But making that investment in time up front, taking the time to find the right person for that specific role will save you on the other end. Because parting ways with someone who does not work out is not pleasant. It’s not a position that anyone wants to be in. Especially the person you hired!  

So, when things don’t work out, take the time to pause and reflect so that you can learn from it. And, if you need someone to help you with the reflection process, you know who to call. Your favorite people whisperer. 

Until next week,
H 

Succession Planning

When was the last time you worked on succession planning in your business and/or team? Hint: if it was more than a month ago, it’s time to start working on it more often.  

Many business leaders don’t make plans for both the career progression of their people, or for what they are going to do when (yes WHEN not IF) key people leave. They don’t have a succession plan.

And while many business leaders want to have a solid plan, they can’t find a way into a succession strategy. 

So today dear readers, I want to share a way in. Drum roll please: Professional development (PD).  

Most of us know that our own development is important for our growth. And these days, business leaders get that investing in the growth of their people is an investment in their business. But they are more likely to think that PD is important in terms of employee retention.   

Yes, it is. AND… 

What does retention look like? Top talent/high performing employees are going to be looking for career advancement. They are not going to want to stay in the same role forever. So, in order to retain them, organizations need to offer a path for advancement and plan for how to replace employees who leave. 

Because here is the thing about succession planning: when the time comes, your people need to be READY for that next role.  

So, what types of PD do you need to be thinking about when looking at succession planning? There are three key categories: 

Technical skills development: these are foundational skills and what most of us think of when we imagine PD. Think sales training for a sales person. It’s the training that you need to do each year to keep your license. And many of us get stuck here – but there are two other kinds of PD.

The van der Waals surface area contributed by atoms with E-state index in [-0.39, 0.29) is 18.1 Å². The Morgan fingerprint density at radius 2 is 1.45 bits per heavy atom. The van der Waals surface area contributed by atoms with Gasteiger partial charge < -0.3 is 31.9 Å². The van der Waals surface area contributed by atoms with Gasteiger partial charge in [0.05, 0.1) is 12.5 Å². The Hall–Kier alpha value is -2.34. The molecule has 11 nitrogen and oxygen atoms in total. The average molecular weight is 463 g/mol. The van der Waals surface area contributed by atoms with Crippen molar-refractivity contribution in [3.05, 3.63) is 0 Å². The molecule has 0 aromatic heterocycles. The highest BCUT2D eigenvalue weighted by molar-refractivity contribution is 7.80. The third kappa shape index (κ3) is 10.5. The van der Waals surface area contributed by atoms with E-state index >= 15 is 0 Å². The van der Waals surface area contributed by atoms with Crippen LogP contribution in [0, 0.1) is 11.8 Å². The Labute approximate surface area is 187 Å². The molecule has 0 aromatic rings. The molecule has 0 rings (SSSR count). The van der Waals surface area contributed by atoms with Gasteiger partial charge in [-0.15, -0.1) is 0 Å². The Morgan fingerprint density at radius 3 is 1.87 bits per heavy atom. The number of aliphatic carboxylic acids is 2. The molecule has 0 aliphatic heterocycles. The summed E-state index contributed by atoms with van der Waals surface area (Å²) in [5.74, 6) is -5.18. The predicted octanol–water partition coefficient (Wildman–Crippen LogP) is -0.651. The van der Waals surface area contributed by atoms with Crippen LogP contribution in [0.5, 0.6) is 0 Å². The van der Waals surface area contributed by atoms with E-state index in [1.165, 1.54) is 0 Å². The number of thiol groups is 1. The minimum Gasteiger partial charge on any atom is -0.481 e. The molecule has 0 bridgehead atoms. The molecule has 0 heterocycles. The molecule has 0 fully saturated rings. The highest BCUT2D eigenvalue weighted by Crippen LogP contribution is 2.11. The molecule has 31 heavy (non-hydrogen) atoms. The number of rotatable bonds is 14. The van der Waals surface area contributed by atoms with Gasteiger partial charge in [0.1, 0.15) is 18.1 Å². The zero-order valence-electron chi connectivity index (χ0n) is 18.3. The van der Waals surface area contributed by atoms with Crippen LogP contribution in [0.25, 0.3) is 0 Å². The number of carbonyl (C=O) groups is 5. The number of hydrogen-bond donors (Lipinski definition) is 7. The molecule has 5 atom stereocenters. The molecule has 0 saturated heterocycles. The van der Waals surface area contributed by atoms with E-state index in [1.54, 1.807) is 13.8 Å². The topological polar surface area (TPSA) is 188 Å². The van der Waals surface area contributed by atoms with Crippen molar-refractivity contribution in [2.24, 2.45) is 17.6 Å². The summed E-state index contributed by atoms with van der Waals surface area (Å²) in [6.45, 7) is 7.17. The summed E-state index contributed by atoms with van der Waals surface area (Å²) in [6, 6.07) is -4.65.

People management skills: knowing how to manage, inspire, and lead a team. Having a basic understanding of HR, interviewing skills, and how to give feedback. 

Peripheral vision skills: these are the strategic skills, financial literacy, understanding the broader industry context, having networks, imagining what is coming and what is next. 

Here is why PD is your way into creating a succession strategy. Imagine a retail store. Let’s call it RARE retail. It has a store manager, assistant manager, 3 FT sales people and a team of hourly temporary staff for the holidays. One of those FT sales people is an absolute rockstar. They are a top sales person for the region, consistently exceeding sales targets. One day the store manager resigns. The assistant manager is promoted to store manager and because the rockstar sales person is so good at what they do, they are promoted to assistant manager. And it’s a disaster – the store’s sales plummet. 

Why? Well, the sales person was a rockstar sales person. They had done lots of sales training. They probably even led some sales training for new employees. But no one said they were a great people manager, no one said they had peripheral vision. And they had not had training in these two areas. But as a new assistant manager, they now spend most of their time managing people and running the store, rather than being on the floor selling (so, the store has essentially lost its best sales person). And they are now struggling because they don’t have the skills to run a team. And suddenly they are not enjoying their work, and now are thinking about looking for another job.